In the previous chapters, we have discussed different types of copulas as well as their applications. In this section, we will apply mixed copula. Let *U* and *V* represent the marginals of discharge and suspended sediment, respectively; then we can write the mixed copula as follows:

*C*(

*u*,

*v*;

**) =**

*θ**w*

_{1}

*C*

_{1}(

*u*,

*v*;

*θ*_{1}) +

*w*

_{2}

*C*

_{2}(

*u*,

*v*;

*θ*_{2}) +

*w*

_{3}

*C*

_{3}(

*u*,

*v*;

*θ*_{3}); ∃

*w*

_{1}+

*w*

_{2}+

*w*

_{3}= 1

Commonly, copulas chosen are the copula with *λ*_{L}≠0λL≠0, the meta-Gaussian copula, and the copula with *λ*_{U}≠0λU≠0. Here we will choose the survival Gumbel–Hougaard copula, Gumbel–Hougaard copula, and Gaussian copula as the mixture. The survival Gumbel–Hougaard copula mirrors the Gumbel–Hougaard copula. As a result, the survival Gumbel–Hougaard copula has the lower-tail dependence. With the preceding mixture, Equation (16.2) may be rewritten as follows:

In Equation (16.3), the survival Gumbel–Hougaard copula (CSGH) can be expressed as follows:

Again, denoting *c*c as the copula density, the copula density of CSGH can be given as follows:

The lower- and upper-tail dependence coefficient is given for the survival Gumbel–Hougaard and Gumbel–Hougaard copula as follows:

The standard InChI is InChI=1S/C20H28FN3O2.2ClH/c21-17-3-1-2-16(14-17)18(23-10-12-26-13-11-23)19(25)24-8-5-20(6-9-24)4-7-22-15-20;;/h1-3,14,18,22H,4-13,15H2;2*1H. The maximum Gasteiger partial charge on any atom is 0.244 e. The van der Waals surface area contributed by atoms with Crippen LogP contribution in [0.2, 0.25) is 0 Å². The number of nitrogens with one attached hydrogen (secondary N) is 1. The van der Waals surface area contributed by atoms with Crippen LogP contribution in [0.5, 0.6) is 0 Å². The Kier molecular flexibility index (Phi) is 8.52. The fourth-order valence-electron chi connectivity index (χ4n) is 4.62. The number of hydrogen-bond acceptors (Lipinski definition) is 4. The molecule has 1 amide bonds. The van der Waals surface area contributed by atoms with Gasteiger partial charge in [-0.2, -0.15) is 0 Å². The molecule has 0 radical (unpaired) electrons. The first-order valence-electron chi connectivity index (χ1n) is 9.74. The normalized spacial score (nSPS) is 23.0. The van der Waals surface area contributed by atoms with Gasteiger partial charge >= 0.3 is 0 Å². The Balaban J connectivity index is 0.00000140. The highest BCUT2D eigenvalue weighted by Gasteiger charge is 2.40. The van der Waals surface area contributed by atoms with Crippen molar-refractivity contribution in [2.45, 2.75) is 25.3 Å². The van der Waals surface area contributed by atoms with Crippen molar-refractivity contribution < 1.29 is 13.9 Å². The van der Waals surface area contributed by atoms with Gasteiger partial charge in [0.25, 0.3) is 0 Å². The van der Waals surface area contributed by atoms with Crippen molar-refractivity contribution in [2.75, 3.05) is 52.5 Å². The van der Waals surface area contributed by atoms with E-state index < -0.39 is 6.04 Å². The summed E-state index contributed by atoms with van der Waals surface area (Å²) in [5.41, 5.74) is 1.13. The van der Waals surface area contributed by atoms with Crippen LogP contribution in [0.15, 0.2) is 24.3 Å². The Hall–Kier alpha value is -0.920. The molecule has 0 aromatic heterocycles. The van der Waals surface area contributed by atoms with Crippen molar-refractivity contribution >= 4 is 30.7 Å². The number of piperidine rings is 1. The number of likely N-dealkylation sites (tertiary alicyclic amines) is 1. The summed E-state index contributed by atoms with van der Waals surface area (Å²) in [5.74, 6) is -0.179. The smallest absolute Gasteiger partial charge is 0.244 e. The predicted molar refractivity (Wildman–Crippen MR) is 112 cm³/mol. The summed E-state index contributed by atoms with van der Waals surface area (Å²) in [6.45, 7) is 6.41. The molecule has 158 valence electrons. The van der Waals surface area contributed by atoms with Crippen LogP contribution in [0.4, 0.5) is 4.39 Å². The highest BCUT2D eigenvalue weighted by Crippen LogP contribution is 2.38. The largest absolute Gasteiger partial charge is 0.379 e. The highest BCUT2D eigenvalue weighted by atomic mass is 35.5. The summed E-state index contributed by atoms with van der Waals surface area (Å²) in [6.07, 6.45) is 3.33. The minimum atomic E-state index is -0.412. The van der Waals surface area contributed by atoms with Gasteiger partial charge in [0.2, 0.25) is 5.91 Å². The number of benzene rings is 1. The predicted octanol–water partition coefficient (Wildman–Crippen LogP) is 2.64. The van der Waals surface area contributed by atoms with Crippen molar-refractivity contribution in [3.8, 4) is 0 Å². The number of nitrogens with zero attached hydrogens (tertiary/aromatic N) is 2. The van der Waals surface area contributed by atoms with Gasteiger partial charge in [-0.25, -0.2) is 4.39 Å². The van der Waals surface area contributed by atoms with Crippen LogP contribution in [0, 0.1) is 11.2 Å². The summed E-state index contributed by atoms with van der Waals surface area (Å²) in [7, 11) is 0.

Substituting Equation (16.3a) into Equation (16.3), the density function for the mixture copula can be given as follows:

*c*

_{mix}(

*u*,

*v*;

**) =**

*θ**w*

_{1}

*c*

^{GH}(

*u*,

*v*;

*θ*

_{1}) +

*w*

_{2}

*c*

^{Gaussian}(

*u*,

*v*;

*θ*

_{2}) +

*w*

_{3}

*c*

^{GH}(1 −

*u*, 1 −

*v*)

Similar to the discussions in other application chapters, to predict the suspended sediment, one needs to estimate the expected suspended discharge with *E*(*SSL*| *Q* = *q*)ESSLQ=q from

*P*(

*SSL*≤

*ssl*|

*Q*=

*q*) = 0.5

Equation (16.5) may be also called as the median forecast. Applying the copula theory, Equation (16.5) may be rewritten as follows:

*P*(

*SSL*≤

*ssl*|

*Q*=

*q*) =

*P*(

*F*

_{SSL}≤

*F*

_{SSL}(

*ssl*)|

*F*

_{Q}=

*F*

_{Q}(

*q*)) = 0.5

In Equation (16.5a), *P*(*F*_{SSL} ≤ *F*_{SSL}(*ssl*)| *F*_{Q} = *F*_{Q}(*q*))P(FSSL≤FSSLssl|FQ=FQq) can be written through copula as follows:

Let hFSSLFQθ=∂CFSSLFQθ∂FQFQ=FQq; we will have the following:

*F*

_{SSL}=

*h*

^{−1}(0.5,

*F*

_{Q}(

*q*),

**θ**)

The 90% bound may be written through VaR(5%) (i.e., lower bound) and VaR(95%) (i.e., upper bound) as follows:

With the computed FSSL,FSSL5%,FSSL95%, we usually compute the corresponding value in the real domain with the fitted parametric marginal distributions. In this case, we will use the kernel density function (with a normal kernel) with the positive support to estimate the projected sediment yield. Application of the kernel density function for prediction avoids the possible ill-identification of the marginal distributions due to the very high skewness. From the sample statistics listed in Table 16.1, it is seen that sediment yield is heavily skewed and tailed.